A Māori Educationalist says Māori students are set to benefit from extra teacher aides, but will the funding help deal with violent children?
Hoana Pearson spearheads the Māori Principals Association. She maintains that Māori students have diverse needs.
"Whilst this is an exciting initiative, it's exciting to get extra funds and resources and we certainty need those, we actually need the people to be able to employ them to work in our schools as well," says Pearson.
Although Pearson welcomes Education Minister Hekia Parata's 2016 Budget announcement that allows for extra teacher aides for 1250 students, she says there still needs to be more support for all Māori students.
"We don't have teacher aides around our schools waiting for funding. So, we get funding for children but we don't have the people to utilize it with, so that causes a problem because of the fixed term nature of teacher aiding," says Pearson.
Last year the Tai Tokerau Principals Association found that half of the number of Northland schools they surveyed weren't equipped to deal with violent children.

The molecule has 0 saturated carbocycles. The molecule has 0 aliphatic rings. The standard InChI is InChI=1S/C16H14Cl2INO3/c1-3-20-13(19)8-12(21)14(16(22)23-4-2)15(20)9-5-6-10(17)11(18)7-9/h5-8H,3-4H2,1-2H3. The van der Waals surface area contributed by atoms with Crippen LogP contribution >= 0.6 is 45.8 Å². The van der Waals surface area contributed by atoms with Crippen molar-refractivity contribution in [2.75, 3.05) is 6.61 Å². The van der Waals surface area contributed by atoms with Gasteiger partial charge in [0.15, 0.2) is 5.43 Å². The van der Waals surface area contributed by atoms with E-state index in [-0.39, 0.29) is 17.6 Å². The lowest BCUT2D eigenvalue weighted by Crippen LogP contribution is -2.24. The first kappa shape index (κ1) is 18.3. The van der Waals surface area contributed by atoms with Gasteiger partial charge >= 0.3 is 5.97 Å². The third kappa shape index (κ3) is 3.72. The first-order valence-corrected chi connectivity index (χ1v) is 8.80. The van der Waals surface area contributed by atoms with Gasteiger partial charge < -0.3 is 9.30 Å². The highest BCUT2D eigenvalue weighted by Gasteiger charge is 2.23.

Te Tai Tokerau Principals Association President Pat Newman says,
“It's about 30 percent of the children in Te Tai Tokerau that are at risk in a major way.
"We know the number of children who have high violence and behavioural problems and in proportion, it is a huge number. The extra hours do not address those aspects whatsoever, of behaviour, of violence etc. at school or at home."
Meanwhile, $15.3 million is set to be spread over four years for students with a range of learning difficulties. Students who qualify will receive five hours of teacher aid assistance each week.